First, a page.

Apple is likely to quickly ramp up production of the Apple Watch after strong pre-orders outstripped limited supply, analysts said on Monday.
Apple's website lists shipping times in June for some models, and four to six weeks for others, suggesting the company is straining to meet demand.
However, analysts said the US-based tech giant could sell between 2.3 million and 4 million watches in the quarter ending June. Apple was widely expected to disclose pre-orders on Monday, following its usual pattern after a product launch.
But Piper Jaffray analyst Gene Munster said it may not happen this time because of the supply issue.
"Overall we view the trends over the weekend as an indication of solid demand paired with very limited supply, with supply being the most significant limiting factor," Munster said in a client note.
Munster, who thinks Apple will sell 2.3 million watches in the April-June quarter, expects the tech company to ramp up production between mid-May and June.
Estimates by shopping data firm Slice Intelligence and brokerage Cowen pegged bookings on Friday, the first day of pre-orders, at about 1 million in the United States.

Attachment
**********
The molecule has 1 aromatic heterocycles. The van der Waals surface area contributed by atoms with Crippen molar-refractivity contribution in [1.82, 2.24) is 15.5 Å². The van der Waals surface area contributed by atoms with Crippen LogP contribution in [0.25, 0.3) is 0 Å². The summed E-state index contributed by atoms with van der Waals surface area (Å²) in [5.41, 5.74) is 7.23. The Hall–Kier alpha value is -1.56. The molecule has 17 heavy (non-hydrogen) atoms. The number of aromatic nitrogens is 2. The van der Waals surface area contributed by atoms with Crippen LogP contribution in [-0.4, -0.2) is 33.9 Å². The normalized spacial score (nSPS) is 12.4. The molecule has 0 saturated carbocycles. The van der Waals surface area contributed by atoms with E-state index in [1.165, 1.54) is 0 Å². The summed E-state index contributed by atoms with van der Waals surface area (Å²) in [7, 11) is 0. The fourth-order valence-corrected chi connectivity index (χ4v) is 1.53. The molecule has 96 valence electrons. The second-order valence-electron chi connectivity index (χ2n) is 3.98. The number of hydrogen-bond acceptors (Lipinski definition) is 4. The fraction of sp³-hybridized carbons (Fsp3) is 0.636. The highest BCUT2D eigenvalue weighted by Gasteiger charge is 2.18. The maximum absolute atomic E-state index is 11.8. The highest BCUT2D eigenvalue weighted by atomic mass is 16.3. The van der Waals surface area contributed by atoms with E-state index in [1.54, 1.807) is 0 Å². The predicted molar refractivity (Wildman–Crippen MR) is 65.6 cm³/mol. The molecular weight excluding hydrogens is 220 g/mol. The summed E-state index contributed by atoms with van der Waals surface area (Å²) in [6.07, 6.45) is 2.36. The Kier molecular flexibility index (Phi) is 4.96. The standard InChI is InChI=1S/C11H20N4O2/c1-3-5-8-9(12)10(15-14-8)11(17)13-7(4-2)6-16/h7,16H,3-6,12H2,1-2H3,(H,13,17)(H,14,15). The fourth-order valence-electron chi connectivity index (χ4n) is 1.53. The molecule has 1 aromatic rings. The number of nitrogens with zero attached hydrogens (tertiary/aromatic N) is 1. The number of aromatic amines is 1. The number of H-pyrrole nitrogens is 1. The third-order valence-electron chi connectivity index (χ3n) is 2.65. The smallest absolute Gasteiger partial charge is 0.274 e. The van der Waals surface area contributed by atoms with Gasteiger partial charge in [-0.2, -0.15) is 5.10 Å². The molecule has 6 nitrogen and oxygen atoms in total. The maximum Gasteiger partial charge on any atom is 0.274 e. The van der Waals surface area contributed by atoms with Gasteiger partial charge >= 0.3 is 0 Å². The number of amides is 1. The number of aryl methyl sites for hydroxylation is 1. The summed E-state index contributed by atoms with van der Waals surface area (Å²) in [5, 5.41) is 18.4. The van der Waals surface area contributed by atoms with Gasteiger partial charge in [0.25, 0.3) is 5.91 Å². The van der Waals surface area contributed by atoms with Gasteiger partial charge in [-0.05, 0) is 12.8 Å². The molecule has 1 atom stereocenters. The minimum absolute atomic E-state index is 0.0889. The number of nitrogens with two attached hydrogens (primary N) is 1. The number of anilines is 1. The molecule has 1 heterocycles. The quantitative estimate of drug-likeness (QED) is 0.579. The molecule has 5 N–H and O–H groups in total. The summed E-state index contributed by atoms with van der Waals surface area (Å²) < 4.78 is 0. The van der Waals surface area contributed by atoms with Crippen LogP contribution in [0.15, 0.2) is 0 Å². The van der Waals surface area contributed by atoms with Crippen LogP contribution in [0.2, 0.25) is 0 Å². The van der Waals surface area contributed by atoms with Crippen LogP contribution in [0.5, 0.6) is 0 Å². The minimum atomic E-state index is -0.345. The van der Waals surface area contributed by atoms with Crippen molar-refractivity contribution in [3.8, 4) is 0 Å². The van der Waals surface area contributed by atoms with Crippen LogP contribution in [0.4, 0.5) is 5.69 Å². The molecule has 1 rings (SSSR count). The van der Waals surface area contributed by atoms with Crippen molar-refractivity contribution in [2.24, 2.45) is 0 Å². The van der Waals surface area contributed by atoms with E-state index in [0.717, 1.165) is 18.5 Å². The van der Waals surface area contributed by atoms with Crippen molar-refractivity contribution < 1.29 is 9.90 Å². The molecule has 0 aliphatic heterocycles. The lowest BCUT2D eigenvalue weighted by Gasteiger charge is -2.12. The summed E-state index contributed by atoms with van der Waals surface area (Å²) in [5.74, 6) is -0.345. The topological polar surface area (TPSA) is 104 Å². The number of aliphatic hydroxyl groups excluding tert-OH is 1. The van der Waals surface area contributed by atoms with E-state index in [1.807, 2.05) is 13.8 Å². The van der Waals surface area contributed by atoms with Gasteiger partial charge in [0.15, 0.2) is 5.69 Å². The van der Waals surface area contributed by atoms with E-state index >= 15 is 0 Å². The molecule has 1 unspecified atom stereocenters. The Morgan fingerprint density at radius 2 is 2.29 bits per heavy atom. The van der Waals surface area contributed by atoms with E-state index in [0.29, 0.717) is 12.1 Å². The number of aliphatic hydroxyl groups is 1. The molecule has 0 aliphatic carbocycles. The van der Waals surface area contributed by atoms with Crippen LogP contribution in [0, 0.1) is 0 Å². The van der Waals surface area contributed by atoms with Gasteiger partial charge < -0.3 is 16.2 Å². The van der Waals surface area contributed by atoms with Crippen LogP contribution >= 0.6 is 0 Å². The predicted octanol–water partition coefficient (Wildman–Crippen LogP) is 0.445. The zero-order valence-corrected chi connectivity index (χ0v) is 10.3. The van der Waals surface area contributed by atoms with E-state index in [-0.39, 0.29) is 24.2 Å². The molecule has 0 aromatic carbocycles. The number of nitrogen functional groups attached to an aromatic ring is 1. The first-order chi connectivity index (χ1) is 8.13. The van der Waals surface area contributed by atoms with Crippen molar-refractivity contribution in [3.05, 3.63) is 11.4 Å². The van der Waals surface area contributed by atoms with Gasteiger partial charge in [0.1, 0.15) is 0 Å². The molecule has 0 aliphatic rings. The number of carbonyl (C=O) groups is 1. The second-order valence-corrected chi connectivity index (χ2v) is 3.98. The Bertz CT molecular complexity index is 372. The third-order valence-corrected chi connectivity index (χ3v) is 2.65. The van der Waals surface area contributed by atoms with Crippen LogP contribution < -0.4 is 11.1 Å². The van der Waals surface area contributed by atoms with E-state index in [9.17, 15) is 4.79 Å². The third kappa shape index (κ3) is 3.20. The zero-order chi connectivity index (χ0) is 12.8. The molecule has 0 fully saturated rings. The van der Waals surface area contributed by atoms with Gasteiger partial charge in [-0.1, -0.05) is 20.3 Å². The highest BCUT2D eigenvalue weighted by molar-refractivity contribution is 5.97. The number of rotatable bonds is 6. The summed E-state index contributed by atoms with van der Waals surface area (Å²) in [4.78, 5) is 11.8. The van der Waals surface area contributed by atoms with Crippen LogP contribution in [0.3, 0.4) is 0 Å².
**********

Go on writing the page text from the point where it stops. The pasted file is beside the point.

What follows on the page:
For comparison, about 720,000 Android-powered smartwatches offered by companies including Samsung Electronics and Sony Corp were shipped in all of 2014, according to market research firm Canalys.
Analysts at brokerage Pacific Crest said their checks showed that Apple appeared to be ordering components for the watch that would allow it to make well over 20 million this year.
UBS estimates that the Cupertino, California-based firm will sell 16 million watches in the 2015 financial year ending September and 40 million in the 2016 fiscal.
The smartwatch, which allow users to check email, listen to music and make phone calls when paired with an iPhone, goes on sale officially on April 24.
Bank of America Merrill Lynch expects Apple to ship 4 million smartwatches in the quarter, while Cowen expects 3 million.
The watch is Chief Executive Tim Cook's first new major product launch and marks the company's debut into the personal luxury-goods market and wearables segment.
Despite mixed reviews, which generally praised the watch's styling but criticised its less-than-spectacular battery life and slow-loading apps, people flocked to Apple stores to get a close-up look.
Apple booked pre-orders for about 4 million iPhone 6 and iPhone 6 Plus models when they were released in September.
Apple shares were up 0.7 per cent at US $127.95 in morning trading on the Nasdaq.
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